Open Borders and the COVID-19 Pandemic

in Democratic Theory
David Owen University of Southampton, UK

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This paper considers the implications of COVID for open borders. It notes that while COVID concerns do not directly challenge arguments for open borders, the pandemic has revealed two more general phenomena that are salient for such arguments. The first concerns the increasing unmooring of legal borders from physical spaces and the interaction of surveillance and identification technologies with this process. The second addresses the issue of interdependency and the potentially negative implications of open borders if not underpinned by a global basic structure.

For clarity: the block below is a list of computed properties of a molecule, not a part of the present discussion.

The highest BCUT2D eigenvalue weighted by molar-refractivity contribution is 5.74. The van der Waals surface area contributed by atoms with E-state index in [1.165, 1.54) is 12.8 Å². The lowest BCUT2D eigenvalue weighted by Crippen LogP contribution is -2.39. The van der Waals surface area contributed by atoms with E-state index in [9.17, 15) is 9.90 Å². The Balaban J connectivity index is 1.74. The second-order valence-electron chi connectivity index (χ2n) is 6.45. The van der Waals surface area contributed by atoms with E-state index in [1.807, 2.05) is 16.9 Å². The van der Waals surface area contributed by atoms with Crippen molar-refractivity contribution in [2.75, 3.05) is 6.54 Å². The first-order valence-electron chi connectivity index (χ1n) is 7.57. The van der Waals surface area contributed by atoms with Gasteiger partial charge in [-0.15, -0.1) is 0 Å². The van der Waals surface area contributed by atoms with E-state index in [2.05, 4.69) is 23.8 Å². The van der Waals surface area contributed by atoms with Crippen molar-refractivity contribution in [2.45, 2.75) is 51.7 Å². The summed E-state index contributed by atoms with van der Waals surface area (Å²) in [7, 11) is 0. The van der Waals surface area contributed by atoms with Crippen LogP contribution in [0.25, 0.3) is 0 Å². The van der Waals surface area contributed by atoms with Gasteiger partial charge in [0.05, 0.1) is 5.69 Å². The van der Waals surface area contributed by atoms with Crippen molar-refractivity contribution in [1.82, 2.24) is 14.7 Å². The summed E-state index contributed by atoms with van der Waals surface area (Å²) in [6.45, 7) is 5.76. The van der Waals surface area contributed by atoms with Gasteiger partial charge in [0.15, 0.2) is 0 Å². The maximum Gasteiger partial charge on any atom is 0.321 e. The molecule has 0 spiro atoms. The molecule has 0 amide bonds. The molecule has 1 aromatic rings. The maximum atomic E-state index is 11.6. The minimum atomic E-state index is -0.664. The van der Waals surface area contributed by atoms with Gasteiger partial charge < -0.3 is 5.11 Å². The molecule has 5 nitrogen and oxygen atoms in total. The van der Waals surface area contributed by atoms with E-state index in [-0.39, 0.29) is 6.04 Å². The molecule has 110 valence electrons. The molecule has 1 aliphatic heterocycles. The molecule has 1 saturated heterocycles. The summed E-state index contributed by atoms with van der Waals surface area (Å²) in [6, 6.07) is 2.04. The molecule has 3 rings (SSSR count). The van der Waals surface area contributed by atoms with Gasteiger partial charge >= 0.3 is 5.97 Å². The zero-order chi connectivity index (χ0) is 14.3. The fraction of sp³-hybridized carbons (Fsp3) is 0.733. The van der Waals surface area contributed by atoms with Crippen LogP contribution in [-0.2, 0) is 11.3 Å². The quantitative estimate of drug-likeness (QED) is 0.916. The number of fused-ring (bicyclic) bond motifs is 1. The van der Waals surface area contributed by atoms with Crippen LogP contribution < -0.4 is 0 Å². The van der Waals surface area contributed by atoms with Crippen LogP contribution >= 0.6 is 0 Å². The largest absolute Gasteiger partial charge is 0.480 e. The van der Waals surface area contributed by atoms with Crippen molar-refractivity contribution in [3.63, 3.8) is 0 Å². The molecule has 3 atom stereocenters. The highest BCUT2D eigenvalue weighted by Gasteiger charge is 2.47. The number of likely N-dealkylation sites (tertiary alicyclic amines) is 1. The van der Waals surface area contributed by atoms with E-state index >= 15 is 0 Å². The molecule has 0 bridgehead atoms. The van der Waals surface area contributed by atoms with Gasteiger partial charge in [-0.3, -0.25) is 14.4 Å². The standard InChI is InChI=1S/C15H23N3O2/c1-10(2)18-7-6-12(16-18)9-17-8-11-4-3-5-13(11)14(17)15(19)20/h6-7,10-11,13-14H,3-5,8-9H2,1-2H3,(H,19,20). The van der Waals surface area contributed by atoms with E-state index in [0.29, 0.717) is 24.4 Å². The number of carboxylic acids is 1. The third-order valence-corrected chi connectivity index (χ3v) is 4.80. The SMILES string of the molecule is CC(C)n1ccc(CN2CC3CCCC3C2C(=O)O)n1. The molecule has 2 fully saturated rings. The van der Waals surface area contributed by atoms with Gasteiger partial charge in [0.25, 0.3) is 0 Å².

Contributor Notes

David Owen is Professor of Social & Political Philosophy at the University of Southampton. He has published widely on issues of democratic theory and of migration. His most recent book is What Do We Owe to Refugees? (Polity 2020). E-mail:

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